Demand for higher education has risen to a level all-time high amongst all ethnic groups, figures at Universities and Colleges Admissions Service indicate. White pupils still comprise a huge percentage of the whole population of these young people applying to university. However, if we look into the numbers deeper, these aspirants are only 31% of the White 18 year old pupil population. This application rate is the least among the ethnic groups.
The application rates for all ethnic groups, except the Chinese, were at their highest recorded levels in 2014. Application rates for all groups are higher in 2014 than in 2006. The largest increase being for the Black which is from 23.6 per cent to 39.0 per cent or a 15.4 percentage points increase. According to the UCAS, “A combination of increases in both population and application rates means there are twice as many 18 year old applicants in 2014 than 2006 for the Black, Mixed and Any other ethnic group.”
Relationship with GCSE
The UCAS says that the higher education application rates have a strong relationship with GCSE attainment. They cite that higher GCSE results within an ethnic group usually means that differences in application rates are smaller for that group compared to that of the whole population. Lower GCSE results usually mean that the difference in application rates for the group is larger than that of for the whole population.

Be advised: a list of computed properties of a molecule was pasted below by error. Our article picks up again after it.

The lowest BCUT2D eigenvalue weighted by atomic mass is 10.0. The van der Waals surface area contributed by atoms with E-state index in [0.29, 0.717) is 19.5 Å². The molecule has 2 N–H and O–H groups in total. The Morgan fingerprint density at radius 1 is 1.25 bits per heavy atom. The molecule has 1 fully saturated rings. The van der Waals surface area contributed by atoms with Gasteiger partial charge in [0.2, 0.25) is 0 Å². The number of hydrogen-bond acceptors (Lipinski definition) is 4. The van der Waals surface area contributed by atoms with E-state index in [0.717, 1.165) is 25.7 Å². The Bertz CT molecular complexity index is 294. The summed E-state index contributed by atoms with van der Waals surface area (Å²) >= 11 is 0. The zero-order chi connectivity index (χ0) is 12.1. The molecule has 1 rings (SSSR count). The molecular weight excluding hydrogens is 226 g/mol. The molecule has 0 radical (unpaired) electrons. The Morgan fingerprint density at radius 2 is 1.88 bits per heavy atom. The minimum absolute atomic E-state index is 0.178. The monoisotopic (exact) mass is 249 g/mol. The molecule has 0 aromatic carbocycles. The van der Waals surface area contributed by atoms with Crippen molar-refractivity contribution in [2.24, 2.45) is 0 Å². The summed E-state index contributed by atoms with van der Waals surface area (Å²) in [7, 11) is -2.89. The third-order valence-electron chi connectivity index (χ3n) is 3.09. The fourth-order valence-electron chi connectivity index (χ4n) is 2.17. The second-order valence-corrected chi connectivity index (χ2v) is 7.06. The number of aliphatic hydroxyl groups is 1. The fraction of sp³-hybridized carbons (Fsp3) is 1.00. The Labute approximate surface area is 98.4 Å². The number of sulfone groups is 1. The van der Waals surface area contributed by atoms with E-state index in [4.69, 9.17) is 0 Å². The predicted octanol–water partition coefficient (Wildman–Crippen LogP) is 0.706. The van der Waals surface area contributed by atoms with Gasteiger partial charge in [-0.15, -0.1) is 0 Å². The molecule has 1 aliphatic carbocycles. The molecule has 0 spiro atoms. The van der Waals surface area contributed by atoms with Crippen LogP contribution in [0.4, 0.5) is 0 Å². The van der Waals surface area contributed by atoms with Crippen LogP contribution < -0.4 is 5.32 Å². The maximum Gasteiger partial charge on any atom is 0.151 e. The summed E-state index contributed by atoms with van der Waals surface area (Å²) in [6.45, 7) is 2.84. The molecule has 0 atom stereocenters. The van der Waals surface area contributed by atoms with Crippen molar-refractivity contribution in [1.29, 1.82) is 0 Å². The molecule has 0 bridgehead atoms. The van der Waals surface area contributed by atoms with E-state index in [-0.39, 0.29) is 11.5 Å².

Poor Pupils to Higher Education
The UCAS According to the UK government’s broadcaster British Broadcasting Corporation, the number of poor pupils applying for higher education is at a record high. However, it adds that such count of the pupils qualified to receive free meals at school is still significantly less than those who do not. Base on government count, free school meals pupils application rate rose by 7 percentage points since 2006’s 11%. However, this year’s 18% turnout is still largely behind the 37% that of pupils not eligible for the free meals. Such gap is still the same as in 2006. On another comparison, girls still hugely outnumber boys among UCAS applicants.
For Pupils and the Nation
The Office of Fair Access to Higher Education says that “The upwards application trends are good news, but start gaps remain between application rates from young people from different backgrounds. Its director Les Ebdon adds, “That means many talented, intelligent young people are missing out on the economic and social mobility that higher education helps to support, and the country is missing out on a pool of potentially excellent graduates who could be enriching our economy and society.”
Why do you think the increase of percentage of White pupils applying to university is the least among ethnic groups? What more should the government do in the aspect of fair access relating to ethnicity and economic background?